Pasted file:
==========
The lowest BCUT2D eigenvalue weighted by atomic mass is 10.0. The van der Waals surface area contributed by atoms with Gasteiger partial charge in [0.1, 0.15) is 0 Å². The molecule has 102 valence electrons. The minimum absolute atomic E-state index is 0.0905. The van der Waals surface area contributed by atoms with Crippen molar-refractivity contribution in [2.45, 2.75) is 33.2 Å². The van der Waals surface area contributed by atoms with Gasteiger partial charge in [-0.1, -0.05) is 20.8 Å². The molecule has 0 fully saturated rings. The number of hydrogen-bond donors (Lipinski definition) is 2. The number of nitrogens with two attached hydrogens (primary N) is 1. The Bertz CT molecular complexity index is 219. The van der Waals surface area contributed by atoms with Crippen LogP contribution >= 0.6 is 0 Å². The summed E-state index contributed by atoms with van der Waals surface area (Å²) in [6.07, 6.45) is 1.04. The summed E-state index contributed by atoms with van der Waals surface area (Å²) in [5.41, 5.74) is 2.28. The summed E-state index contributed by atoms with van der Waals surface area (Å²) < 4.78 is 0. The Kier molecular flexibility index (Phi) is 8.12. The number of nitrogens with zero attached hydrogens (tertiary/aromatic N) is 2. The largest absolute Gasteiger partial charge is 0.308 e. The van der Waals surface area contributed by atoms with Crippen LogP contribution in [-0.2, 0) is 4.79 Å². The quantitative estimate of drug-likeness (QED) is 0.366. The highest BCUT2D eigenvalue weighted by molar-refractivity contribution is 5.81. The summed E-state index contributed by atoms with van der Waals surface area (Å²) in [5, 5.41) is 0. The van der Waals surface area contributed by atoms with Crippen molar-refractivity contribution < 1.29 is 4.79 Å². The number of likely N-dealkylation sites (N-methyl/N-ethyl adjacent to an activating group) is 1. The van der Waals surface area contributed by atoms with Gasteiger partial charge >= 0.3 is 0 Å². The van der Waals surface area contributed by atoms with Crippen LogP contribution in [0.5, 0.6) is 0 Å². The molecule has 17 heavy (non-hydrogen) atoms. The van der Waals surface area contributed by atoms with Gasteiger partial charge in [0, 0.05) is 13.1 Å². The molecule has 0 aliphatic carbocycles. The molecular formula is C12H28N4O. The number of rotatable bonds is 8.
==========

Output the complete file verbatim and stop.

The lowest BCUT2D eigenvalue weighted by atomic mass is 10.0. The van der Waals surface area contributed by atoms with Gasteiger partial charge in [0.1, 0.15) is 0 Å². The molecule has 102 valence electrons. The minimum absolute atomic E-state index is 0.0905. The van der Waals surface area contributed by atoms with Crippen molar-refractivity contribution in [2.45, 2.75) is 33.2 Å². The van der Waals surface area contributed by atoms with Gasteiger partial charge in [-0.1, -0.05) is 20.8 Å². The molecule has 0 fully saturated rings. The number of hydrogen-bond donors (Lipinski definition) is 2. The number of nitrogens with two attached hydrogens (primary N) is 1. The Bertz CT molecular complexity index is 219. The van der Waals surface area contributed by atoms with Crippen LogP contribution >= 0.6 is 0 Å². The summed E-state index contributed by atoms with van der Waals surface area (Å²) in [6.07, 6.45) is 1.04. The summed E-state index contributed by atoms with van der Waals surface area (Å²) in [5.41, 5.74) is 2.28. The summed E-state index contributed by atoms with van der Waals surface area (Å²) < 4.78 is 0. The Kier molecular flexibility index (Phi) is 8.12. The number of nitrogens with zero attached hydrogens (tertiary/aromatic N) is 2. The largest absolute Gasteiger partial charge is 0.308 e. The van der Waals surface area contributed by atoms with Crippen LogP contribution in [-0.2, 0) is 4.79 Å². The quantitative estimate of drug-likeness (QED) is 0.366. The highest BCUT2D eigenvalue weighted by molar-refractivity contribution is 5.81. The summed E-state index contributed by atoms with van der Waals surface area (Å²) in [5, 5.41) is 0. The van der Waals surface area contributed by atoms with Crippen molar-refractivity contribution < 1.29 is 4.79 Å². The number of likely N-dealkylation sites (N-methyl/N-ethyl adjacent to an activating group) is 1. The van der Waals surface area contributed by atoms with Gasteiger partial charge >= 0.3 is 0 Å². The van der Waals surface area contributed by atoms with Crippen LogP contribution in [0.5, 0.6) is 0 Å². The molecule has 17 heavy (non-hydrogen) atoms. The van der Waals surface area contributed by atoms with Gasteiger partial charge in [0, 0.05) is 13.1 Å². The molecule has 0 aliphatic carbocycles. The molecular formula is C12H28N4O. The number of rotatable bonds is 8.